If an actual physical calibration is carried out with real sources, there are a few ways to proceed. Because the NaI and LaBr3 detectors are very sensitive to gamma radiation, depending on physical sizes of the detectors, the permissible gamma dose rates at the detector locations may have to be rather low in order to avoid overloading the detectors and associated electronics. If dose rate is measured directly, from a given source, a high-quality energy-independent detector is preferred. If dose rates are too low for a good-quality ionization chamber, it may be possible to make acceptable dose-rate measurements with a tissue-equivalent microrem meter. Once the dose rate has been determined at a specific location, the scintillation detector would be oriented in the desired geometry at the same location and the spectrum accumulated and the photopeak count rate determined. An alternative method is to use a calibrated source. One could then calculate the expected fluence rate of photons of a particular energy at a particular location. Dose conversion factors from ICRP 74 could then be used to determine dose rate from those particular photons. The scintillation detector would then be located in the proper geometry at the same location and the spectrum collected and the photopeak count rate determined.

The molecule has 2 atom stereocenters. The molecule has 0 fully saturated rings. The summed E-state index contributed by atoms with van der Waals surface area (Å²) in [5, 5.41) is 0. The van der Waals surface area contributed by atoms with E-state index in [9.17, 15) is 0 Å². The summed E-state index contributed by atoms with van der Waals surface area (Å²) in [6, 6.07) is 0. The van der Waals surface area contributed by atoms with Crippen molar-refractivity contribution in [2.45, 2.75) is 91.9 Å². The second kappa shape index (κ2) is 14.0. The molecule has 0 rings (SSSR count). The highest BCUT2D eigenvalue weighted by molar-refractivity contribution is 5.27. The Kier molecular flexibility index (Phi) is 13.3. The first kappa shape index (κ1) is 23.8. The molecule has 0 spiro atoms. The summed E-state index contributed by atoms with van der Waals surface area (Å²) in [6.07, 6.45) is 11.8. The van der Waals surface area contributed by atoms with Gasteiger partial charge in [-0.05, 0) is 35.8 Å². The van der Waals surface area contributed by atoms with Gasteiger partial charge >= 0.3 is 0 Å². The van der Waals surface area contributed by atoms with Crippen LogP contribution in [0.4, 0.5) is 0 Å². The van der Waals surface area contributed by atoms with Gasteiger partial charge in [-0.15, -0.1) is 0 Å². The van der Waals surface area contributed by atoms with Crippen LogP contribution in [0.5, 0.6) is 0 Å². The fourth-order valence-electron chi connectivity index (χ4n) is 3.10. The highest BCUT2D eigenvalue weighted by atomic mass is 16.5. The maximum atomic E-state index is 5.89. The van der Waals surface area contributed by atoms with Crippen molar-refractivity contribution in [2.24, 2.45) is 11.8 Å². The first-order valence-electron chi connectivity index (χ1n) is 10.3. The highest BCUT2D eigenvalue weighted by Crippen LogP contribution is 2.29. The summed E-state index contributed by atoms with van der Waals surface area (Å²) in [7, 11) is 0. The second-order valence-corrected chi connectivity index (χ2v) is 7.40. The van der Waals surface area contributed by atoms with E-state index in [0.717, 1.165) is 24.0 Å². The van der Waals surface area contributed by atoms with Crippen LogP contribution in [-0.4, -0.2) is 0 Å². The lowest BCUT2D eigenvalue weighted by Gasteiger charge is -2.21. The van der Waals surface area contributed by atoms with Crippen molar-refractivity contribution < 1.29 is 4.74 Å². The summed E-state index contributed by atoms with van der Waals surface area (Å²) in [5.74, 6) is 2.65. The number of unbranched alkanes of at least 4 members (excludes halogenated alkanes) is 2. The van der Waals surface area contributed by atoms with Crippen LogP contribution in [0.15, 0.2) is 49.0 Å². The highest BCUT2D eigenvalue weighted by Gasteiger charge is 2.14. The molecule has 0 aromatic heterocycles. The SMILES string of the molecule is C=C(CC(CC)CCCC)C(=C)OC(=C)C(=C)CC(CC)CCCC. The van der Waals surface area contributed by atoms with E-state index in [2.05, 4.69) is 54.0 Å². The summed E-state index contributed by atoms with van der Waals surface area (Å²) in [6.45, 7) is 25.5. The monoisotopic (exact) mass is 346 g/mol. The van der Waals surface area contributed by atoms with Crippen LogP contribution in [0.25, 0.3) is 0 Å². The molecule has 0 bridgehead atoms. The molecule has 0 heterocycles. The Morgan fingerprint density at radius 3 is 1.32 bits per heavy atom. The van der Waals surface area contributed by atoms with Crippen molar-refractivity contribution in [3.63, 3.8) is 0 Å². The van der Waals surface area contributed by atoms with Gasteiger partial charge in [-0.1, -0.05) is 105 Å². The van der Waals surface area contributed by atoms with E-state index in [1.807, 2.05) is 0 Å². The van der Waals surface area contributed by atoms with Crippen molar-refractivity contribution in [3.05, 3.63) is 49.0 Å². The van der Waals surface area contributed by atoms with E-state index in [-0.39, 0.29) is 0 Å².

Once the dose conversion factors, FE(i), have been determined for a number of energies that cover the range of interest, it may be possible and practical to fit the photopeak conversion factors to a mathematical function with sufficient accuracy that the proper conversion factor may then be quickly determined for any observed energy that falls within the range for which the function has been fit.

Once you have determined the photopeak count to dose conversion factors, FE(i) (units of dose per photopeak count), the dose, H, would be estimated from spectral data accumulated over a fixed time interval: 
         H = åE(i)FE(i),

where the index i defines the ith photon energy, n is the number of different photon energies being considered, and CE(i) is the count in the photopeak for the ith energy photon.